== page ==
He then edits the data and updates directly the PARADISEC catalogue for metadata enrichment thus contributing to enhancing the knowledge and information of these materials held.
Steven’s initial work was on the extensive collection recorded by Dr. Thomas (Tom) Dutton in the Kuanua language of the “Tolai” people of the Gazelle Peninsula of East New Britain Province. Dr. Dutton was a linguist with the Australian National University between 1969 and 1997. Prior to taking up linguistics Dutton was an Education Officer in the Administration of Papua and New Guinea. His many books include studies on Papuan languages and the collection digitised by PARDISEC includes his fieldwork tape recordings and other recordings developed to accompany his language learning publications.
Lately, Steven has been working on the materials in the catalogue by collectors from various regions with their language and cultural groups in PNG guided by the database of the Summer Institute of Linguistics (SIL) of PNG. Given his local knowledge of Papua New Guinea, he is able to identify the language and cultural groups to improve the metadata materials in the catalogue collections. He is now reviewing tape collections from Divine Word University (DWU) in Madang, PNG where there are a wide variety of items and discourse types being verified and enhanced in the catalogue.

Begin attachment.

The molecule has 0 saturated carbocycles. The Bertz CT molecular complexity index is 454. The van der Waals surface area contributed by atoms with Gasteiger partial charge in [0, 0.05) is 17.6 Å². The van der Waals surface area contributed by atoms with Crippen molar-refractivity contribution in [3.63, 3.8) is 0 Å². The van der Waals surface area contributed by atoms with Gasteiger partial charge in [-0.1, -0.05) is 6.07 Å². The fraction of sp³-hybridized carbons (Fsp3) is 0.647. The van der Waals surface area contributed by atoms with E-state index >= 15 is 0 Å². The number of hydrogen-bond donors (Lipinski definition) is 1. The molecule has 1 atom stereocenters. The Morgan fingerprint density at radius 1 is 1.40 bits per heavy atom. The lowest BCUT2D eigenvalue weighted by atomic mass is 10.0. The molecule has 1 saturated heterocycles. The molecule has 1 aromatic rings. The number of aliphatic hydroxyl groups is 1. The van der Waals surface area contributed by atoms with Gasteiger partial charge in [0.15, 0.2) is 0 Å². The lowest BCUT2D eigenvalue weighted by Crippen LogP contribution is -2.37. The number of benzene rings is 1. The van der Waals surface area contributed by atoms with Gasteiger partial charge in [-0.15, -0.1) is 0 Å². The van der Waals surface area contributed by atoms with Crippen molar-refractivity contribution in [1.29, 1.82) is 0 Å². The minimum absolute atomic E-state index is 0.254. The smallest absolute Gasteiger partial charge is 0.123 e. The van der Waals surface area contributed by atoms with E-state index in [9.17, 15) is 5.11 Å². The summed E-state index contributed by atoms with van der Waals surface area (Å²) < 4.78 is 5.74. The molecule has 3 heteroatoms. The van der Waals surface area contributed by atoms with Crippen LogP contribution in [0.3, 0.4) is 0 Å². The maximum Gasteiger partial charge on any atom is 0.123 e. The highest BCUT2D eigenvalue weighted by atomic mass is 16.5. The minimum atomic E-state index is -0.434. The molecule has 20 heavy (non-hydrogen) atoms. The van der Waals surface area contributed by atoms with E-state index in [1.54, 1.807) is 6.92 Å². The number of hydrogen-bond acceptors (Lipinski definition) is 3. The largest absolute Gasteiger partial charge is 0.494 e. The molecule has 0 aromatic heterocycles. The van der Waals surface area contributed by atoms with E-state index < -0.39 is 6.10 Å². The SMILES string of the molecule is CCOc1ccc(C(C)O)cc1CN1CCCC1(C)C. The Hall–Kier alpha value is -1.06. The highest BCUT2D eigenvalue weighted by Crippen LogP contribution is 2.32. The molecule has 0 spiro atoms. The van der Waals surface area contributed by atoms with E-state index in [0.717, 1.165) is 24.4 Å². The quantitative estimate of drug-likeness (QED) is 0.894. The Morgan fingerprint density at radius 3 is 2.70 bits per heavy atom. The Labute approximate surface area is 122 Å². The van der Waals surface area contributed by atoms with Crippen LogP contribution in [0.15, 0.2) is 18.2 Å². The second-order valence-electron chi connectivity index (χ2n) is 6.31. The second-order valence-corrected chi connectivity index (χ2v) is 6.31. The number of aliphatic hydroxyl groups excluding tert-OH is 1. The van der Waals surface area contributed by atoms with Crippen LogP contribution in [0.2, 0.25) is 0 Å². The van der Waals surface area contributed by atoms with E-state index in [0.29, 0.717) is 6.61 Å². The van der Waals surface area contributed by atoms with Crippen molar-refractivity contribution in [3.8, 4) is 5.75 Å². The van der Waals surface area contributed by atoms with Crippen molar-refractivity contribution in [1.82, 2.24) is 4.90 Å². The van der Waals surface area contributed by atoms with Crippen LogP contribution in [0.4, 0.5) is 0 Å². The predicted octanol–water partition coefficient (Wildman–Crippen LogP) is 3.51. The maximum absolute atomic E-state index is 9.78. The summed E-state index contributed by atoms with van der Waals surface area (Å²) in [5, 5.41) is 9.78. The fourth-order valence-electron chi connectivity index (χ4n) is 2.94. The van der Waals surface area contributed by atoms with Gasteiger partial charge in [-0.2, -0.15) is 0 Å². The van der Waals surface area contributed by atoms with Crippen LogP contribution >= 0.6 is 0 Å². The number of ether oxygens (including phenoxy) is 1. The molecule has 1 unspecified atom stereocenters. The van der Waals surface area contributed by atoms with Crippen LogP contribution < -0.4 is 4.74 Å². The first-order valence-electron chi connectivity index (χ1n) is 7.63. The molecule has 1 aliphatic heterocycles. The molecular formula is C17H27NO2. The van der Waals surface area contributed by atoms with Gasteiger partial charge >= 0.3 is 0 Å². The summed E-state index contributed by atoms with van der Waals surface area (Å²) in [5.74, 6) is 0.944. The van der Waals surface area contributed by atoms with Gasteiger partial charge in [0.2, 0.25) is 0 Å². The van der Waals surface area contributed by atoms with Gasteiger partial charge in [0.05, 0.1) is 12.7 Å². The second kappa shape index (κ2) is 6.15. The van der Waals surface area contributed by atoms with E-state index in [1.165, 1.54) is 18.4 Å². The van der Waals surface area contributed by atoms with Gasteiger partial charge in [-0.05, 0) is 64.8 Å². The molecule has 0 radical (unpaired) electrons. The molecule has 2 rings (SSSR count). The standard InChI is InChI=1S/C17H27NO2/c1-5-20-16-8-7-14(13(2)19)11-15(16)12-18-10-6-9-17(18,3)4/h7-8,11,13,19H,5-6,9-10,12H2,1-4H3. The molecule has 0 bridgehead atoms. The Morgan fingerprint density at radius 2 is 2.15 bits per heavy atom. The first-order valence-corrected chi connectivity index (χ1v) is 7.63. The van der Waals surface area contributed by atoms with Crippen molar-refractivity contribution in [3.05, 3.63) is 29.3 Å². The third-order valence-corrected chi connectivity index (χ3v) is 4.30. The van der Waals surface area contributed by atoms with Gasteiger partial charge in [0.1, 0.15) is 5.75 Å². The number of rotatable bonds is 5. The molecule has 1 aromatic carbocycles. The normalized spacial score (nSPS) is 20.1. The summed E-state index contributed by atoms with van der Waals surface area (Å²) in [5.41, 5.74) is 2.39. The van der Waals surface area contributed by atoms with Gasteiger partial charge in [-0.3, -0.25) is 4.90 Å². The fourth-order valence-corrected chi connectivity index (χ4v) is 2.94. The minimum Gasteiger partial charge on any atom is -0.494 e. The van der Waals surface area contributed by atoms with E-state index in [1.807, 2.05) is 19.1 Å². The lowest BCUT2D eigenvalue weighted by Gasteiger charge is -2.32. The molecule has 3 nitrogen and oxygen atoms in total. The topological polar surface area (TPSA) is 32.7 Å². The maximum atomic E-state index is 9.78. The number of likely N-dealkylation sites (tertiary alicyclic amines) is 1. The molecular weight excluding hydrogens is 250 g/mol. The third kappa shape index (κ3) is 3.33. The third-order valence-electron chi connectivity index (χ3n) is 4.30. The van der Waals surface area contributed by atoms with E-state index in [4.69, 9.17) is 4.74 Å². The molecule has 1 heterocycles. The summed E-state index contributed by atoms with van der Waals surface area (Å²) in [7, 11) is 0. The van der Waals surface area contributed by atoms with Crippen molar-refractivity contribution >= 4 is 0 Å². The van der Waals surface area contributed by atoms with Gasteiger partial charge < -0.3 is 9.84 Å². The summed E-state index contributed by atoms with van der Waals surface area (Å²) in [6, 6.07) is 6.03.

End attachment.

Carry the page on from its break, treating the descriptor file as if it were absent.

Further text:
Steven has extended his language and cultural knowledge to Melanesia Region where he is now involved with Vanuatu and Solomon Islands collections and can enhance the metadata in Bislama (Vanuatu) and Pijin (Solomon Islands) languages similar to Tok Pisin where are usually referred to as Melanesian Pidgin languages and are lingua franca languages in these countries.
PARADISEC is steaming in to 2017, with plenty of activity across our offices in Sydney, Melbourne and Canberra.
It’s been a huge year of increasing our quantity of archived material, growing 79% in 13 months since April 2016 from 14TB to 25TB, in part due to the contribution of the Centre of Excellence for the Dynamics of Language. The collection now represents 1,085 languages in nearly 153,000 files. This could be an interesting challenge we will face in the coming years – the continued growth in our requirement for digital storage space. This 11TB represents an increase to 7,150 hours of audio recordings (growth of 125% since April 2016!), with 40 new collections and nearly 2200 new items.